the crystal programming language always inlines blocks, which is great for performance but trades off space for speed. using blocks effectively means keeping this in mind.
somewhere along the line, i learned the habit of passing a block to a function as a means of customizing the behavior of the function. if the function that takes the block is large, it's important to remember that the body of the function is inlined where the function is called, which may not be what you are expecting. if you call the function multiple times, you even get multiple copies.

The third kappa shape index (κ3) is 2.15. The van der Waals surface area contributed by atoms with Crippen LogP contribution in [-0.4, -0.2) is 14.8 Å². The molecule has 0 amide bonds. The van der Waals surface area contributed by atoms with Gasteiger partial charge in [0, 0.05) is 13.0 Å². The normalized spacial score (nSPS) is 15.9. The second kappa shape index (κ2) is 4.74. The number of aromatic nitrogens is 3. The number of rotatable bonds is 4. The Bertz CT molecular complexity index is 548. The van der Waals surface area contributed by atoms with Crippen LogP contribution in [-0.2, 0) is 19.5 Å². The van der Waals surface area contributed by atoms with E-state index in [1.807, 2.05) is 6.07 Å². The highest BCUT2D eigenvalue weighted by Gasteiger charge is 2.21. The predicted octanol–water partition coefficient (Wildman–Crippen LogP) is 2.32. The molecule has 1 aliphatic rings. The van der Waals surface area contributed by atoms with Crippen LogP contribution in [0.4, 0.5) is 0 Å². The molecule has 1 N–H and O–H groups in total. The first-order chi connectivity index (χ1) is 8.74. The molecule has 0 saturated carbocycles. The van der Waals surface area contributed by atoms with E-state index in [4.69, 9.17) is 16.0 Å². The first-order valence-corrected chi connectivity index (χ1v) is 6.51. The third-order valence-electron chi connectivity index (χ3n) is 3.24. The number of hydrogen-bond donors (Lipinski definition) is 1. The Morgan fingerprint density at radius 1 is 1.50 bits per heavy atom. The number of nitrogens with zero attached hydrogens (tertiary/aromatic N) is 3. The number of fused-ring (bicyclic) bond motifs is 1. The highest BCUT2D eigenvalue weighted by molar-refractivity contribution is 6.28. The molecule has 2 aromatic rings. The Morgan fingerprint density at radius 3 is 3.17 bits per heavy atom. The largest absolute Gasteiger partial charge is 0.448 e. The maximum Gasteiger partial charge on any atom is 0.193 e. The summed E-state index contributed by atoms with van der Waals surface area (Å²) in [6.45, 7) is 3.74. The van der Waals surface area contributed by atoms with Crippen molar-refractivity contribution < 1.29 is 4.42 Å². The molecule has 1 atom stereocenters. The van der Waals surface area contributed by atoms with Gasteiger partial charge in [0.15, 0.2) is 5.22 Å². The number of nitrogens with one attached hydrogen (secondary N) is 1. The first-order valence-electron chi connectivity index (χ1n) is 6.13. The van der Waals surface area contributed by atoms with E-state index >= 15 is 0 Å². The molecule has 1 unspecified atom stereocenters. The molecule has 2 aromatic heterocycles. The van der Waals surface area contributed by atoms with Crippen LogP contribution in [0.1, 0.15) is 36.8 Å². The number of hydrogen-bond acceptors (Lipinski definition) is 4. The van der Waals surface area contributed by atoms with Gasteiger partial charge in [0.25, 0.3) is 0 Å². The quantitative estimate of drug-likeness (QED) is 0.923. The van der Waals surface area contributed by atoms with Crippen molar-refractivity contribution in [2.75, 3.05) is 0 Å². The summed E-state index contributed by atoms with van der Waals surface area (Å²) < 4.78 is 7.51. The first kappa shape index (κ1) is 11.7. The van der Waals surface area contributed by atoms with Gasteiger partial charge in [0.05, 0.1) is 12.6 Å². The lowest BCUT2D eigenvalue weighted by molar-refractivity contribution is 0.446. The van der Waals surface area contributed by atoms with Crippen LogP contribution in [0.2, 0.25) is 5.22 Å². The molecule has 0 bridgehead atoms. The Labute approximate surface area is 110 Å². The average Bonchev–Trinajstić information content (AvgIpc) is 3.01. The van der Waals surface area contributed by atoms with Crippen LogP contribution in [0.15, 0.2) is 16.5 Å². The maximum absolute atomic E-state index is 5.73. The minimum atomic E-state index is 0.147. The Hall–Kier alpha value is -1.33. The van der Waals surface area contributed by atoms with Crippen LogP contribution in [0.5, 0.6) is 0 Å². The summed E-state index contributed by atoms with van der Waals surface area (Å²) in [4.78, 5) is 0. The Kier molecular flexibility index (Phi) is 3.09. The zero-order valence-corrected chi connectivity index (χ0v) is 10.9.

i just committed code that fixes an egregious example of this problem. in this case these ~30 lines of code replace the blocks with procs (which aren't inlined) and cut ~24mb (that's megabytes) off the executable (over a third of its size).
i regularly shoot myself in the foot trying to be clever, so i don' t know how prevalent this problem is in practice, but it's definitely something to keep in mind, especially if you see compile times and executable sizes growing!
@toddsundsted I mean, this is expected, but I want to see how much impact this had in your case.
A Mastodon instance for programming language theorists and mathematicians. Or just anyone who wants to hang out.